Why too much sitting time increases risk of disease even if you exercise
WATCH: Crystal Goomansingh reports on a new study that shows how sitting too much increases your risk of disease.
TORONTO – If you’re sitting at a desk all day, then hitting the gym to work up a sweat, you aren’t off the hook just yet. A new Canadian study is warning that too much sedentary time is putting you at risk of disease and death – even if you exercise regularly.
Canadian scientists at Toronto Rehabilitation Institute say 30 minutes to an hour of being on your feet isn’t enough to stave off disease.
“What we found was that sitting time is linked to higher risk of death, higher risk of heart disease, higher risk of cancer, cancer-related deaths, heart disease-related deaths and diabetes,” the study’s lead author, Dr. David Atler, told Global News.
“That relationship is very consistent and that is after controlling or adjusting for somebody’s exercise that they do…the bottom line: even if we do a half hour or hour of exercise per day, it does not give us reassurance that sitting for the other 23 hours of the day is okay,” he said.
READ MORE: 4 ways to combat sitting disease
Atler is a senior scientist at the Toronto Rehabilitation Institute and associate professor at the University of Toronto. His study, published Monday night in the Annals of Internal Medicine, is a meta-analysis reviewing studies zeroing in on sedentary behaviour.
Atler suggests that an average person spends more than half of his or her day being sedentary – we watch television, we work at a computer, for example. Those who don’t exercise at all have a more pronounced health risk than their counterparts who work out, he said.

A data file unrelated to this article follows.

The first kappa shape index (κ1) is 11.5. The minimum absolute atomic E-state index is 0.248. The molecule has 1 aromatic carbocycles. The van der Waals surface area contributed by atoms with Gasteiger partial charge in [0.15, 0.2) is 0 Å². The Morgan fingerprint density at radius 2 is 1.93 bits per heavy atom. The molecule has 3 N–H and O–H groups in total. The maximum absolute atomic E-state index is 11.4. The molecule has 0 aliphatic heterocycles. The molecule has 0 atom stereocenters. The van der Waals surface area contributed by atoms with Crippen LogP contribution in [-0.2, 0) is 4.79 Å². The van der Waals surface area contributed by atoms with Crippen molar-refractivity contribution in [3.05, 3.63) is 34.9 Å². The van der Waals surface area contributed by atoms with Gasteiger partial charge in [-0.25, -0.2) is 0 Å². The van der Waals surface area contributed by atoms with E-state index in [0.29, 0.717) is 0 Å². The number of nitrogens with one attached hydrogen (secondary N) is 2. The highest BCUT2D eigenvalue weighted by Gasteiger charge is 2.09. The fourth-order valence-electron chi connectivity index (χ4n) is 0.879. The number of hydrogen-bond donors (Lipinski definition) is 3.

“We need further research to better understand how much physical activity is needed to offset the health risks associated with long sedentary time and optimize our health,” he said.
He says the mechanisms behind sitting and its hazards aren’t fully understood yet. Our metabolisms could slow down, we burn less energy, fat and fuel leading to excess weight. That puts us at risk of diabetes, obesity, and heart disease.
In 2013, Dr. Mike Evans — known for his videos on current health issues — offered a new challenge to Canadians in a campaign he called “Make our day harder.”
“How about you and I start a movement – an anti-pushing-the-button-so-the-door-opens-automatically-for-us movement,” Evans, a St. Michael’s Hospital physician and University of Toronto scientist, said.
He says he knows it sounds counter-intuitive but in a world of convenience and oversimplifying — electric toothbrushes, vacuums on autopilot, online shopping and remote controls for everything — adjustments need to be made in our daily lives to carve out a space for activity.
Atler says he does it: he stands up to complete his tasks whenever he can, he’ll take his laptop to his stationary bike or elliptical and he works out as he checks emails or surfs the Internet.
Read the full study here.
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